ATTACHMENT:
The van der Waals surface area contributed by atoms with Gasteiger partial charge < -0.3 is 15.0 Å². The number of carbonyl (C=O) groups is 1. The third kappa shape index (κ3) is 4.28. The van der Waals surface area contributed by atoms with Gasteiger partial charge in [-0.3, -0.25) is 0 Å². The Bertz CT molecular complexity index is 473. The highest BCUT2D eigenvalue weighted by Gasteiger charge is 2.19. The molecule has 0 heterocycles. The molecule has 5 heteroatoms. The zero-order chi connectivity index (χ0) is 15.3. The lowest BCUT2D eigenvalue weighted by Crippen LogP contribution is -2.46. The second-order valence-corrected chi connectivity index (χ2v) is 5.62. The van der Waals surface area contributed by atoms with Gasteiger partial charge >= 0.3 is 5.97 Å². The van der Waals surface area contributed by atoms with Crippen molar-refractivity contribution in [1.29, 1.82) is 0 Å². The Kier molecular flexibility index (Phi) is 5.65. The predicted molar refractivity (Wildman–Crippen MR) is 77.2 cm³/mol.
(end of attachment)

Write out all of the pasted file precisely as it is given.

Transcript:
The van der Waals surface area contributed by atoms with Gasteiger partial charge < -0.3 is 15.0 Å². The number of carbonyl (C=O) groups is 1. The third kappa shape index (κ3) is 4.28. The van der Waals surface area contributed by atoms with Gasteiger partial charge in [-0.3, -0.25) is 0 Å². The Bertz CT molecular complexity index is 473. The highest BCUT2D eigenvalue weighted by Gasteiger charge is 2.19. The molecule has 0 heterocycles. The molecule has 5 heteroatoms. The zero-order chi connectivity index (χ0) is 15.3. The lowest BCUT2D eigenvalue weighted by Crippen LogP contribution is -2.46. The second-order valence-corrected chi connectivity index (χ2v) is 5.62. The van der Waals surface area contributed by atoms with Gasteiger partial charge >= 0.3 is 5.97 Å². The van der Waals surface area contributed by atoms with Crippen molar-refractivity contribution in [1.29, 1.82) is 0 Å². The Kier molecular flexibility index (Phi) is 5.65. The predicted molar refractivity (Wildman–Crippen MR) is 77.2 cm³/mol.